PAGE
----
Watershed Management for Honiara Catchments
Photographs by Patrick Pikacha
Article by Patrick Pikacha, Myknee Sirikolo, and David Boseto, Ecological Solutions, Solomon Islands Community Conservation Partnership, and Solomon Islands National Herbarium
Published May 1, 2014
Recent heavy rains and floods around Honiara and Guadalcanal almost two weeks ago have highlighted a number of pertinent issues in regard to watershed management and mitigating the effects of storm water flow in the future.
Watersheds refer to areas where rainwater discharges from upper more elevated areas into lower lying areas, before entering a single water body such as a river, stream or wetland before arriving at the ocean. Times of extreme precipitation like last weeks deluge quickly increases surface water at flat and impermeable areas and can even intersect watershed boundaries. We saw this briefly during the rains between Lungga and Alligator creek when water crossed boundaries and almost joining up. Storm water in the city’s smaller watersheds also overflowed inundating low-lying areas.
Why focus on Honiara’s watershed
There are three main watersheds that drain into Honiara City and it’s surrounding suburbs, namely Matanikau and Lungga River, and Kongulai with its network of streams.
When planning occurs from a watershed perspective things may appear a little different. As watershed functions and processes are interrelated, it is not logical to plan from a single project or management position. For example, it would not be logical to plan each building and site along the Matanikau River separately. Rather, it would be more useful to look at the landscape and watershed and consider landscape linkages such as slope, flood inundation, water level, pollution etc. We would like to suggest a few specific alternatives here.
1. Our present land management decisions for project development along the Matanikau River are often approved on a project-by-project, or jurisdiction-by-jurisdiction basis. And even the Chinatown buildings along the river violate town-planning regulations by connecting household sewers directly into the waterway polluting the river. Further up the river, development is completely random with no systematic strategy to appropriate town planning. “Development” appears to be basically every man for himself! Consequently a singular approach to development fails to recognize the critical cumulative effects of watershed functions and systems. Furthermore this singular approach to development creates vulnerability for residents who occupy riverbanks and even coastal shorelines. This can easily be resolved if residents were relocated, and the riverine boundaries be converted to green parkways or green corridors. These corridors could act as buffers between residential and exposed river boundaries.
2. The easiest and most effective technique of reducing the impacts of storm water overflow is to regulate the quantity of paved surfaces, which comes with development, maintain drainage systems, and reserve as much as possible the natural landscape including the vegetation. Remnant forests can be protected, and degraded riverine boundaries replanted as conservation lands. In circumstances where no forest stands exist reforestation can assist in offsetting these impacts or the landscape converted to parklands, which need to be valued by the city’s residents. The upper Matanikau and Lungga areas can possibly be converted to protected areas. There should not be any extractive industry above these watershed areas.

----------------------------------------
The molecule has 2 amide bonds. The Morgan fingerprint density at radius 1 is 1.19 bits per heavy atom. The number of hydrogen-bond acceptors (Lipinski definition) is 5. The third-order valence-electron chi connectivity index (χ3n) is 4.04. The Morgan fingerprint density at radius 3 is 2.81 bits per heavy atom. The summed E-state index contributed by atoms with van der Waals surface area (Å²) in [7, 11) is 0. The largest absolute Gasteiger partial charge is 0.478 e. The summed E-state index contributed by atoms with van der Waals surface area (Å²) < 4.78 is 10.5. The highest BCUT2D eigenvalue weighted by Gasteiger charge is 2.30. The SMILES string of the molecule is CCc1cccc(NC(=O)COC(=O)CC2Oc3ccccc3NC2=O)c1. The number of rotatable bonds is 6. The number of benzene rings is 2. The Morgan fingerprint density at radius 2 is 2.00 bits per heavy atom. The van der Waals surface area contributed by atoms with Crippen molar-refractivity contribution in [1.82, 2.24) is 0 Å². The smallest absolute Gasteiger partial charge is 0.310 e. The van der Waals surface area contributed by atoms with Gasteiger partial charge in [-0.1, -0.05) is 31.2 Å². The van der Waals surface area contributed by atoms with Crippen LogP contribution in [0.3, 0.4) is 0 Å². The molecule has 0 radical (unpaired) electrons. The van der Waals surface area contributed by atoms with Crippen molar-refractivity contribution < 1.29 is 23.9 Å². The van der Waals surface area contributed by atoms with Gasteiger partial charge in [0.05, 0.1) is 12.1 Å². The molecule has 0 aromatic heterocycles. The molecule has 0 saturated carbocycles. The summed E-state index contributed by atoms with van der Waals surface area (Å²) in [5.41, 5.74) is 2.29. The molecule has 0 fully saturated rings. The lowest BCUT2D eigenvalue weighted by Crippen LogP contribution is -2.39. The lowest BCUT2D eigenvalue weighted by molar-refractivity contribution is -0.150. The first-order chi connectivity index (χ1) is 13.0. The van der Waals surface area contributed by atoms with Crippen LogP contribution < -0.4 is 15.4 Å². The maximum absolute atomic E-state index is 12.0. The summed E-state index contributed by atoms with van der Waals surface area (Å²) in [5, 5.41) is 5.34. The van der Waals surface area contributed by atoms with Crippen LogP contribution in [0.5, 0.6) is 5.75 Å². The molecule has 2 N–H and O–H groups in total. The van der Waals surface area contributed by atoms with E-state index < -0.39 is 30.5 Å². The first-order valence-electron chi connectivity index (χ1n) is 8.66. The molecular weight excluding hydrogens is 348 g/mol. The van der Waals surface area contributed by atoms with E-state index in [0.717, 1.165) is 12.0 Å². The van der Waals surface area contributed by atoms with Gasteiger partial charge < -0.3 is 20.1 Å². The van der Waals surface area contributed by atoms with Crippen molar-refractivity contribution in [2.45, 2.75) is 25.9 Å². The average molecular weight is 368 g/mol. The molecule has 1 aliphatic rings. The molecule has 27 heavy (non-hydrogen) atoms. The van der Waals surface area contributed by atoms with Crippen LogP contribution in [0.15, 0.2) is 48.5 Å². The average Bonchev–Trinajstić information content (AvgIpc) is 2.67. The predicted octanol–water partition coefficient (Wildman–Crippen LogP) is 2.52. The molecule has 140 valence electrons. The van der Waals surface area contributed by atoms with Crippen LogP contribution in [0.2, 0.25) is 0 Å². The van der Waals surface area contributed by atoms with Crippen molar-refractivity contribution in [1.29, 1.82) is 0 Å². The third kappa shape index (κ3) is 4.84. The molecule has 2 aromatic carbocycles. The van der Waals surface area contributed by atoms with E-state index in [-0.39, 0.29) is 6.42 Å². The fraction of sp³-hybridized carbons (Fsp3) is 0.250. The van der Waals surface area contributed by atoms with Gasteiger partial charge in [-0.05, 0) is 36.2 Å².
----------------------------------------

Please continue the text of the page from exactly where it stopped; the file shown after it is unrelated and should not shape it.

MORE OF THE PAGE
3. Considering a more wider watershed perspective can also encourage changes in the way solutions are reached that simultaneously satisfies certain regulatory requirements. For example, if the entire upper Lungga and Matanikau to Kongulai watershed were protected, that would easily satisfy the Protected Areas Act 2010 and Environment Act 1998. Also satisfying some the acts specific objectives like improving access to clean water, promote the protection of ecosystems natural habitats, or promote environmentally sound and sustainable development in areas adjacent to protected areas. Watershed planning can also empower us to make sounder choices about how we develop, maintain, and construct, drainage systems, control riverine development, and particularly ceasing the aesthetic (plastic dumping), and sewage pollution of Matanikau River that can easily satisfy the River Water Act 1964 and the Environmental health Act 1980.
As urban sprawl continues to increase in and around Honiara, water flows will also increase throughout developed areas. When natural vegetation is further replaced with impervious surfaces (roads, buildings etc) runoff from rain will increase flushing sediment and pollutants into streams. This was very obvious during the previous and recent heavy rain. This impacts on surface water quality, which is very obvious along the Matanikau River.
We would like to suggest the relevant government authorities in collaboration with relevant institutions work on a watershed management program that focuses on recovering stream habitats, surface water restoration, and improving healthy streams and rivers and improving the understanding of ecological systems that foster this dynamic balance within the upper Honiara watershed catchments. Also to increase the awareness to all the people who occupy this river boundary from polluting the river ways with all forms of waste, plastic or non-biodegradable materials.